American businesses are lucky that English is the business world’s common language, making it easier for you to grow and expand. However, this doesn’t mean that you don’t need to adapt your language depending on where you’re headed - or to adopt the local language if you intend to get further than the front door. The correct use of language is vital for a good first impression - and this is as true in the UK and Ireland as it is in Spain or France.

If you’re starting up in the UK, remember that American English differs from British English. Spellings will be the most straightforward giveaway: words ending ‘ize’ in American English will usually end ‘ise’, for example, while many words contain extra letters, such as ‘colour’ or ‘paediatric’. Some common words also differ between the two languages, such as trunk, elevator and attic.

Cultural exposure will normally mean that people understand these words, but people will feel more warmly towards your business if you make the effort to adapt. This can go the other way, too, as you may be unfamiliar with the wide range of slang words and phrases employed in the UK. Don’t look too aghast if someone asks to pop out of your meeting for ‘a quick fag’, for instance - they’re just going for a smoking break!

In other countries, it’s phrasing and translation that you’ll need to watch out for. Words, phrases and even concepts may have very different meanings when exported to other countries, such as colors or imagery which hold special significance. You wouldn’t want your branding to invoke imagery of fear or illness, for example, or provide a ‘free gift’ to your German visitors, where the word gift means poison! Investing in proper translation will help, but the best bet is to hire locally. Good advice from within the business will save you money, and stop those problems at source.

Shared values, different cultures

While businesses may not be as open to new relationships, customers are open to new ideas. European consumers tend to be somewhat less conservative in their outlook than in America, and so businesses are often more willing to take risks on products. European consumers have been among the fastest adopters of online shopping, collection services, mobile payments and online banking. This is particularly true of the UK where innovation is the order of the day.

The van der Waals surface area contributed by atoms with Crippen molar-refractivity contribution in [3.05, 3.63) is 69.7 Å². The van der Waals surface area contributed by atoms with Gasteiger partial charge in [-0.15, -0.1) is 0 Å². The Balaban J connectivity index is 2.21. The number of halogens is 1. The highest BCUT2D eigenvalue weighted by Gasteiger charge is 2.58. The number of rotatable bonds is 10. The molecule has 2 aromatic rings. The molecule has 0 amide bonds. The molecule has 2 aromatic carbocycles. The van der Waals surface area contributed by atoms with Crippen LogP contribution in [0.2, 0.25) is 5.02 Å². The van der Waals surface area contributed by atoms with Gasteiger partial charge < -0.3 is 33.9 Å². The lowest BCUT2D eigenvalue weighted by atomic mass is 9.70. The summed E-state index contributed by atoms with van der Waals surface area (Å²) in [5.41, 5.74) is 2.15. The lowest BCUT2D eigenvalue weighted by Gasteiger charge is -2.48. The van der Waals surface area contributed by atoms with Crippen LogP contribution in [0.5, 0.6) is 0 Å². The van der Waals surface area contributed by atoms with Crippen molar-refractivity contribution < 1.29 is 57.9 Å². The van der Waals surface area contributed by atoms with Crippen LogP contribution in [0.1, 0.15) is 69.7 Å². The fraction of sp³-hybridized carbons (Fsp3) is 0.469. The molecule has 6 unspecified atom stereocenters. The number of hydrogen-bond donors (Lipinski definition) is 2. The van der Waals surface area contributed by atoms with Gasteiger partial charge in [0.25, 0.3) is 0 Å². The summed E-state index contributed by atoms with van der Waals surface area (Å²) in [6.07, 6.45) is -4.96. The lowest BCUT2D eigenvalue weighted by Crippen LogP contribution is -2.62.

With extremely dense and closely packed countries, much of this innovation has resulted from logistics; Amazon for instance have chosen the UK to develop their Amazon Air deliveries, and packages can be shipped across the continent in a single day. Other developments have been helped by the synchronicity of data laws across the European Union, and other frameworks that make cross-border transactions easier.

Of course, not every country is the same, and the rate (and type) of progress can differ between neighboring countries. Some are almost entirely cashless, while others still rely heavily on cash. This can even permeate to the city level, such as in Germany, where some cities widely accept debit and credit cards, while others are cash-only. Similarly, some countries such as in Scandinavia have extremely high-speed internet while others such as France are lacking.

The way you can offset this is by picking and choosing which markets you want to go after. Setting up in Europe gives you access to a whole host of different countries, who may receive products and ideas in different ways. A central location will allow you to test your messaging in different markets, testing campaigns and selling small quantities across borders. By undertaking these small experiments, you can hone your marketing to appeal more successfully to different cultures, something that’s harder to do with a national campaign in the US.


Expanding your business to Europe shouldn’t be a scary process, but it’s one you should approach with an open mind and a willingness to learn. While most of your knowledge and acumen will carry over, it’s inevitable that some things will surprise you, and that certain changes will have to be made to best appeal to the many distinct nations and subcultures. By following this broad advice, you’ll give yourself the best platform to achieve this, and avoid the most common pitfalls that affect American businesses.

We can help you with everything to do with setting up your European business from accounting to serviced officesbank accounts to registered addressestax planning to VAT services. You can download our free guides on how to open a company in France or Ireland below. Or feel free to call our team on 0033 (0) 1 53 57 49 10 or email us via our contact page with any queries you may have.